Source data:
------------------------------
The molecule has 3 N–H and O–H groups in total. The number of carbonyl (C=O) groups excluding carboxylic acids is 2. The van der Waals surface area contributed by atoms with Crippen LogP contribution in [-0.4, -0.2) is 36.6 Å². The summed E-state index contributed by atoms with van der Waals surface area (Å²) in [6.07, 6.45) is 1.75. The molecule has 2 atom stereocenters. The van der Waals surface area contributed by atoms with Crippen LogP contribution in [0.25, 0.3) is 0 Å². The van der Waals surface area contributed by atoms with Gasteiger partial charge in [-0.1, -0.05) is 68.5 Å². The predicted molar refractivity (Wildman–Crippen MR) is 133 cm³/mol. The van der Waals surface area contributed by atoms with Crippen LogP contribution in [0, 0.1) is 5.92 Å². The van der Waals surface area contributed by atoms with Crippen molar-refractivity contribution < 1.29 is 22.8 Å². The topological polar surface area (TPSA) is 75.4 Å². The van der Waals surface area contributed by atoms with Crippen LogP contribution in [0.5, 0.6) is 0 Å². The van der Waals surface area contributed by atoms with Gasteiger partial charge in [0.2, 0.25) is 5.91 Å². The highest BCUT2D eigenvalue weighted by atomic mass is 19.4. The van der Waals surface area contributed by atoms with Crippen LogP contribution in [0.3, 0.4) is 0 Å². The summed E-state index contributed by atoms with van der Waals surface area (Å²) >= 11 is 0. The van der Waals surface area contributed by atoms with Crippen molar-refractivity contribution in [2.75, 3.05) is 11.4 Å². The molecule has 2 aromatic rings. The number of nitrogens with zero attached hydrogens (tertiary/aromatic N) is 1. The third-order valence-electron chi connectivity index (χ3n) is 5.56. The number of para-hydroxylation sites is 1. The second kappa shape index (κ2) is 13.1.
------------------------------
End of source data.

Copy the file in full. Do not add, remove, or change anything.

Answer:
The molecule has 3 N–H and O–H groups in total. The number of carbonyl (C=O) groups excluding carboxylic acids is 2. The van der Waals surface area contributed by atoms with Crippen LogP contribution in [-0.4, -0.2) is 36.6 Å². The summed E-state index contributed by atoms with van der Waals surface area (Å²) in [6.07, 6.45) is 1.75. The molecule has 2 atom stereocenters. The van der Waals surface area contributed by atoms with Crippen LogP contribution in [0.25, 0.3) is 0 Å². The van der Waals surface area contributed by atoms with Gasteiger partial charge in [-0.1, -0.05) is 68.5 Å². The predicted molar refractivity (Wildman–Crippen MR) is 133 cm³/mol. The van der Waals surface area contributed by atoms with Crippen LogP contribution in [0, 0.1) is 5.92 Å². The van der Waals surface area contributed by atoms with Crippen molar-refractivity contribution < 1.29 is 22.8 Å². The topological polar surface area (TPSA) is 75.4 Å². The van der Waals surface area contributed by atoms with Crippen LogP contribution in [0.5, 0.6) is 0 Å². The van der Waals surface area contributed by atoms with Gasteiger partial charge in [0.2, 0.25) is 5.91 Å². The highest BCUT2D eigenvalue weighted by atomic mass is 19.4. The van der Waals surface area contributed by atoms with Crippen LogP contribution in [0.3, 0.4) is 0 Å². The summed E-state index contributed by atoms with van der Waals surface area (Å²) >= 11 is 0. The van der Waals surface area contributed by atoms with Crippen molar-refractivity contribution in [2.75, 3.05) is 11.4 Å². The molecule has 2 aromatic rings. The number of nitrogens with zero attached hydrogens (tertiary/aromatic N) is 1. The third-order valence-electron chi connectivity index (χ3n) is 5.56. The number of para-hydroxylation sites is 1. The second kappa shape index (κ2) is 13.1.